The above picture depicts a place many people choose to vacation- a decision that requires a lot of money, time (to search and take away from work), and effort to arrive at. During their search for a good deal, a given person may come into contact with thousands of marketing materials and efforts that pursue their clicks and dollars with an algorithmic voracity imperceptible to the would-be vacationer. And the searcher tries quite hard to ignore them or hold on to their apprehension.
Who can blame them? Their eyes have been trained to brush past banner ads and anything on Google’s search page that says “Ad” in front of it. And if the would-be vacationer is really savvy they already have AdBlock and clear their browser’s cookies on a regular basis.
Placing ads and sending out spam will definitely get any message where it needs to go. However, getting someone to pay attention , to listen, and to act is where marketers must work to improve their messages- especially online. The struggle for a public’s mindshare (and dollars) introduces many challenges to the modern marketer: AdBlock software, lower television viewership, and overall clutter create hurdles that must be overcome on a regular basis. Advertisements trip over themselves in their pursuit of being seen- slogans and taglines breathlessly repeating themselves before someone changes the channel or clicks “skip ad”. These gasps for attention rarely affect people on a deep, complex level, but they have some essence of value in regards to acting as buzzing reminders that we shut-off almost as fast as we shut-off our wake-up alarms in the morning.
Speaking of time, an individual’s time is another resource marketers are in a free-for-all competition for. On top of firms in the same industry, marketers must compete against all entities taking up a person’s time. This means marketers compete against the important parts of life such as friends, family, and work (for some). And the more time a marketer tries to get from someone the more critical (and sometimes costly) the potential customer becomes as their personal time is invaded.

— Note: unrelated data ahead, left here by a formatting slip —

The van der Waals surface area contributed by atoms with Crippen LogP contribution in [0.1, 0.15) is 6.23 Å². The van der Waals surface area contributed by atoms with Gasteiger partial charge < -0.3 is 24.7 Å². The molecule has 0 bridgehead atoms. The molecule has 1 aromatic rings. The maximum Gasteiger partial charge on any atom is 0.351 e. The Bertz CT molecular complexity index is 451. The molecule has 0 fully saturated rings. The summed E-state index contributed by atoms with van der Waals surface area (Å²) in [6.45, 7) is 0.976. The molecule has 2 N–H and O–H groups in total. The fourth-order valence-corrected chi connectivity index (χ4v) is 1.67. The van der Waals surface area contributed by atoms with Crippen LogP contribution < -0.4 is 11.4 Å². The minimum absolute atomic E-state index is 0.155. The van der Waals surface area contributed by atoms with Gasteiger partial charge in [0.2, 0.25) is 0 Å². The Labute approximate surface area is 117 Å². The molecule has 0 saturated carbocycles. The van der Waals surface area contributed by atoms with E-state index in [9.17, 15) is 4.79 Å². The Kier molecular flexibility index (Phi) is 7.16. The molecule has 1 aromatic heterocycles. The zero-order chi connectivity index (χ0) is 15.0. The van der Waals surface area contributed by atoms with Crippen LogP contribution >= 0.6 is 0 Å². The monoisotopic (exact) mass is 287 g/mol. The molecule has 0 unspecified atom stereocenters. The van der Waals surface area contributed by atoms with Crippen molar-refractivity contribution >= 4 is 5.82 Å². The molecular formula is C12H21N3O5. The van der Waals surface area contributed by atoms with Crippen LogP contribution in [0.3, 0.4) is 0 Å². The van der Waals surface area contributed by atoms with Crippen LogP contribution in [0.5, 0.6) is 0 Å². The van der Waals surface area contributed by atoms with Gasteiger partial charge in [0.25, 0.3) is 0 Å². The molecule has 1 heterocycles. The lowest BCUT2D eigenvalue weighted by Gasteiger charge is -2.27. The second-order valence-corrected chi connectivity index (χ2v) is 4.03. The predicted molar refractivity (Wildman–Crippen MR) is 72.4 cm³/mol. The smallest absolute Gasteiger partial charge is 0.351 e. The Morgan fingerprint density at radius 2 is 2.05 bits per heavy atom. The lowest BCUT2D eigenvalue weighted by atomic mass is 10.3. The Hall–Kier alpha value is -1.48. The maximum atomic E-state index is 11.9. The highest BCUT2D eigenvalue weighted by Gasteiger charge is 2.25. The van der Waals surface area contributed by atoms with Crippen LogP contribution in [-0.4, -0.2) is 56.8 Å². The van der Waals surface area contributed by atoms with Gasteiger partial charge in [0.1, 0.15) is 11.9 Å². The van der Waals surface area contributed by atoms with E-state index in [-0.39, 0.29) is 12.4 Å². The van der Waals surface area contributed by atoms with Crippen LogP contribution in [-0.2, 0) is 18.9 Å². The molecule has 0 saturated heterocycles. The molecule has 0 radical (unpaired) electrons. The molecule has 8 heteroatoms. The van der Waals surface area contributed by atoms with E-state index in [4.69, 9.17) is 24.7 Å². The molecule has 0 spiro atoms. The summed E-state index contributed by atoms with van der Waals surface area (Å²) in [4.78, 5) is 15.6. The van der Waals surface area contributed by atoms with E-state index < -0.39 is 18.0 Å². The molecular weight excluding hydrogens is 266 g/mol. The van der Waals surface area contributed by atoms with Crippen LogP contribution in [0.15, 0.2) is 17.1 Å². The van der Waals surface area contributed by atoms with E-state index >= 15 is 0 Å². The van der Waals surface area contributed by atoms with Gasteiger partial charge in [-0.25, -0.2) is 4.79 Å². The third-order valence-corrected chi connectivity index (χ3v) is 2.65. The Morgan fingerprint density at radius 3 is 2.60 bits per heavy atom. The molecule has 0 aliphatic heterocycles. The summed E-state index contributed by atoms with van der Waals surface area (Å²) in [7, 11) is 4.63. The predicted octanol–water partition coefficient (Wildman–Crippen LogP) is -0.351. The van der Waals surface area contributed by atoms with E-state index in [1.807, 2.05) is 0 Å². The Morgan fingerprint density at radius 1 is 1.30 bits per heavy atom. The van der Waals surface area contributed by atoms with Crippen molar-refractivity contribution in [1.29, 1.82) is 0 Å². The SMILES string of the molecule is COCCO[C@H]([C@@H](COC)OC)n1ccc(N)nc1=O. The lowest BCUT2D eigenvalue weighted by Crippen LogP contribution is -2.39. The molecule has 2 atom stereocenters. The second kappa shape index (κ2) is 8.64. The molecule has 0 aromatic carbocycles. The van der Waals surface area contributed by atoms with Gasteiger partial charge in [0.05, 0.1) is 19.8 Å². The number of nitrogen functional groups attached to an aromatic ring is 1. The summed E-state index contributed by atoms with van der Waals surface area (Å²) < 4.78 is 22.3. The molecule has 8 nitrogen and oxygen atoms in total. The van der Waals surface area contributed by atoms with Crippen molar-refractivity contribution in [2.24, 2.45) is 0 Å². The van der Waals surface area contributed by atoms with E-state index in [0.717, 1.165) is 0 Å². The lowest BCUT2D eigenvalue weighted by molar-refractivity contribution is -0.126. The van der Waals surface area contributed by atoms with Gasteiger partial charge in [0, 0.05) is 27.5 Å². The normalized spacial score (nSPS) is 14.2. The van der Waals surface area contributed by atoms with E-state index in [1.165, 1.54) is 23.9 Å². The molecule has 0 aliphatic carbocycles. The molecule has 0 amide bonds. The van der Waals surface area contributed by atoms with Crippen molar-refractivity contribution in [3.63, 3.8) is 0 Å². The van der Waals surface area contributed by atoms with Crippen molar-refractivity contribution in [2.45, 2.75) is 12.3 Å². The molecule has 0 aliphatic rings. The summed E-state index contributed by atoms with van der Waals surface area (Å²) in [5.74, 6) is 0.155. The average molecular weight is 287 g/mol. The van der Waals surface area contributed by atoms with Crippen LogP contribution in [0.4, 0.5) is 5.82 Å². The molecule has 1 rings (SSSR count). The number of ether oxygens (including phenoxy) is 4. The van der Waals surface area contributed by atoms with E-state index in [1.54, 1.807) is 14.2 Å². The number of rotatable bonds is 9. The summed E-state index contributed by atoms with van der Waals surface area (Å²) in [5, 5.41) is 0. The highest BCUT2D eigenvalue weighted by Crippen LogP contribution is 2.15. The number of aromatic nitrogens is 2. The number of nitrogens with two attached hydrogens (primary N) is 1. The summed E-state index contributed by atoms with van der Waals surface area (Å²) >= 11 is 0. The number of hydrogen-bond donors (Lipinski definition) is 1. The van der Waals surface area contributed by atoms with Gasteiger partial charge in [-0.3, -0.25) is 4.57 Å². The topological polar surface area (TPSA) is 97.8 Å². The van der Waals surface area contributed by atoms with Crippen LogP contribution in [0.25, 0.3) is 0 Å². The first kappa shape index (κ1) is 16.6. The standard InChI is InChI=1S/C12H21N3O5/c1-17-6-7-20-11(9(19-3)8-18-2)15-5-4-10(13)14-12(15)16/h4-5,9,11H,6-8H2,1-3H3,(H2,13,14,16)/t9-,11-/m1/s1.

This issue gets exacerbated when the messages interrupting us appear to have little value to us on a personal level or are just not at all relevant to your current needs or wants. In an online context, marketers are able to send their messages to people whose online behavior or search history indicates an interest in a given firm’s offerings. However, AdBlock and active cookie deletion makes this style of targeting less effective than it sounds on paper.
So, with all those factors stacked against marketers and the messages they so dearly wish to spread- what can marketers do to be more effective? Well they can keep doing what they are doing and adapt their strategy in relation to how purchase behaviors change and chasing after the largest volumes of eyes (which isn’t entirely terrible- this just may not work for everyone). Or they can try a different approach, something called “permission marketing”, which will be elaborated on in Part 2 of my blog.
To see just how far North Americans go to block and avoid online tracking visit: http://www.pewinternet.org/2013/09/05/anonymity-privacy-and-security-online/
And, to learn more about how marketing is changing in conjunction with consumer behavior and new technology visit: http://mediaplant.net/Content/reports/Dollars,%20Bits,%20and%20Atoms%20A%20Roadmap%20to%20the%20Future%20of%20Marketing.pdf